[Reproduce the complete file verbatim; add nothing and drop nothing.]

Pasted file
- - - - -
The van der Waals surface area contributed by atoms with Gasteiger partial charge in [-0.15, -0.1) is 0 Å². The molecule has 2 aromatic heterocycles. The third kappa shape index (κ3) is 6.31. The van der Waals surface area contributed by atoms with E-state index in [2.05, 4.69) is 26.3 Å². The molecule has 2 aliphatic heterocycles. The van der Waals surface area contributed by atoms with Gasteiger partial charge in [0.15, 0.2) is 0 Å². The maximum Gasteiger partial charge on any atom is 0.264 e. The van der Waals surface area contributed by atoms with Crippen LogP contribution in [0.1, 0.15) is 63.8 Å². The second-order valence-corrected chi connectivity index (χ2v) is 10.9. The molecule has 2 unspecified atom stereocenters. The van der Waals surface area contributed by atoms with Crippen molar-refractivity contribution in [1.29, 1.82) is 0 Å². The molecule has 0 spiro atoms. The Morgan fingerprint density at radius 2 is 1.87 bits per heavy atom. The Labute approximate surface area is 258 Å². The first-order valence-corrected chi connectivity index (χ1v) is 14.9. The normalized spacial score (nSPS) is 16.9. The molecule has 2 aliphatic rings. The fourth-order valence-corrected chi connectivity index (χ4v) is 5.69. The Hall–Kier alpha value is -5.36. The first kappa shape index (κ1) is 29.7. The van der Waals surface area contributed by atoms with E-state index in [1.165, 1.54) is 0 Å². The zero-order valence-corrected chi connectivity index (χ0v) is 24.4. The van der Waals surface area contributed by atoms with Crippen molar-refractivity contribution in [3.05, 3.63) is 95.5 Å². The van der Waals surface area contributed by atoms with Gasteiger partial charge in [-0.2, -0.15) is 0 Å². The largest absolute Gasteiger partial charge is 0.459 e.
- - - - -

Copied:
The van der Waals surface area contributed by atoms with Gasteiger partial charge in [-0.15, -0.1) is 0 Å². The molecule has 2 aromatic heterocycles. The third kappa shape index (κ3) is 6.31. The van der Waals surface area contributed by atoms with E-state index in [2.05, 4.69) is 26.3 Å². The molecule has 2 aliphatic heterocycles. The van der Waals surface area contributed by atoms with Gasteiger partial charge in [0.15, 0.2) is 0 Å². The maximum Gasteiger partial charge on any atom is 0.264 e. The van der Waals surface area contributed by atoms with Crippen LogP contribution in [0.1, 0.15) is 63.8 Å². The second-order valence-corrected chi connectivity index (χ2v) is 10.9. The molecule has 2 unspecified atom stereocenters. The van der Waals surface area contributed by atoms with Crippen molar-refractivity contribution in [1.29, 1.82) is 0 Å². The molecule has 0 spiro atoms. The Morgan fingerprint density at radius 2 is 1.87 bits per heavy atom. The Labute approximate surface area is 258 Å². The first-order valence-corrected chi connectivity index (χ1v) is 14.9. The normalized spacial score (nSPS) is 16.9. The molecule has 2 aliphatic rings. The fourth-order valence-corrected chi connectivity index (χ4v) is 5.69. The Hall–Kier alpha value is -5.36. The first kappa shape index (κ1) is 29.7. The van der Waals surface area contributed by atoms with E-state index in [1.165, 1.54) is 0 Å². The zero-order valence-corrected chi connectivity index (χ0v) is 24.4. The van der Waals surface area contributed by atoms with Crippen molar-refractivity contribution in [3.05, 3.63) is 95.5 Å². The van der Waals surface area contributed by atoms with Gasteiger partial charge in [-0.2, -0.15) is 0 Å². The largest absolute Gasteiger partial charge is 0.459 e.